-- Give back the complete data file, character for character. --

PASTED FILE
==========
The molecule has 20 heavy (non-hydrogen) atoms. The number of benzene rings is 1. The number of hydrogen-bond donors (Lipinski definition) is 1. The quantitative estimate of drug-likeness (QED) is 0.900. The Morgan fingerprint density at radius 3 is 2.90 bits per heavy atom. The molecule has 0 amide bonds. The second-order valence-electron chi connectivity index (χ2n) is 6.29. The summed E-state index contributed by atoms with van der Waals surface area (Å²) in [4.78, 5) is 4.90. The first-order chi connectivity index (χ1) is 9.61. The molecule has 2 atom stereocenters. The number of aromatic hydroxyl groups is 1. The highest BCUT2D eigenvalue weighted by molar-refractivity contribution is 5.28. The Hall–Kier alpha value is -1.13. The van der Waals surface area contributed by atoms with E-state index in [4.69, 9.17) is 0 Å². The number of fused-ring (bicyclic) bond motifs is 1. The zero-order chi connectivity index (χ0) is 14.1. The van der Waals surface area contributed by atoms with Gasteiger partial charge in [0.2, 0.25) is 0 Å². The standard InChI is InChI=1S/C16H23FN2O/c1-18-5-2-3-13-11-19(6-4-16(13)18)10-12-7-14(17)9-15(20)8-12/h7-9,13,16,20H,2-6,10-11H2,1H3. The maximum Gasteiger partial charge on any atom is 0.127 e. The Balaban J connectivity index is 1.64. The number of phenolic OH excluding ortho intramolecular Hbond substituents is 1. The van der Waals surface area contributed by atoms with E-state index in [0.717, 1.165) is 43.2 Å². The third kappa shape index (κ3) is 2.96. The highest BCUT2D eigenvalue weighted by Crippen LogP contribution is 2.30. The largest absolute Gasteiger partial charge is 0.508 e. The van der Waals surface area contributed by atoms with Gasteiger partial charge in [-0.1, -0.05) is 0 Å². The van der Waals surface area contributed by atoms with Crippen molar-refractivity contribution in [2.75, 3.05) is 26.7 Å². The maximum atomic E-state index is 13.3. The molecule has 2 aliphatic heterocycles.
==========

The molecule has 20 heavy (non-hydrogen) atoms. The number of benzene rings is 1. The number of hydrogen-bond donors (Lipinski definition) is 1. The quantitative estimate of drug-likeness (QED) is 0.900. The Morgan fingerprint density at radius 3 is 2.90 bits per heavy atom. The molecule has 0 amide bonds. The second-order valence-electron chi connectivity index (χ2n) is 6.29. The summed E-state index contributed by atoms with van der Waals surface area (Å²) in [4.78, 5) is 4.90. The first-order chi connectivity index (χ1) is 9.61. The molecule has 2 atom stereocenters. The number of aromatic hydroxyl groups is 1. The highest BCUT2D eigenvalue weighted by molar-refractivity contribution is 5.28. The Hall–Kier alpha value is -1.13. The van der Waals surface area contributed by atoms with E-state index in [4.69, 9.17) is 0 Å². The number of fused-ring (bicyclic) bond motifs is 1. The zero-order chi connectivity index (χ0) is 14.1. The van der Waals surface area contributed by atoms with Gasteiger partial charge in [0.2, 0.25) is 0 Å². The standard InChI is InChI=1S/C16H23FN2O/c1-18-5-2-3-13-11-19(6-4-16(13)18)10-12-7-14(17)9-15(20)8-12/h7-9,13,16,20H,2-6,10-11H2,1H3. The maximum Gasteiger partial charge on any atom is 0.127 e. The Balaban J connectivity index is 1.64. The number of phenolic OH excluding ortho intramolecular Hbond substituents is 1. The van der Waals surface area contributed by atoms with E-state index in [0.717, 1.165) is 43.2 Å². The third kappa shape index (κ3) is 2.96. The highest BCUT2D eigenvalue weighted by Crippen LogP contribution is 2.30. The largest absolute Gasteiger partial charge is 0.508 e. The van der Waals surface area contributed by atoms with Gasteiger partial charge in [-0.1, -0.05) is 0 Å². The van der Waals surface area contributed by atoms with Crippen molar-refractivity contribution in [2.75, 3.05) is 26.7 Å². The maximum atomic E-state index is 13.3. The molecule has 2 aliphatic heterocycles.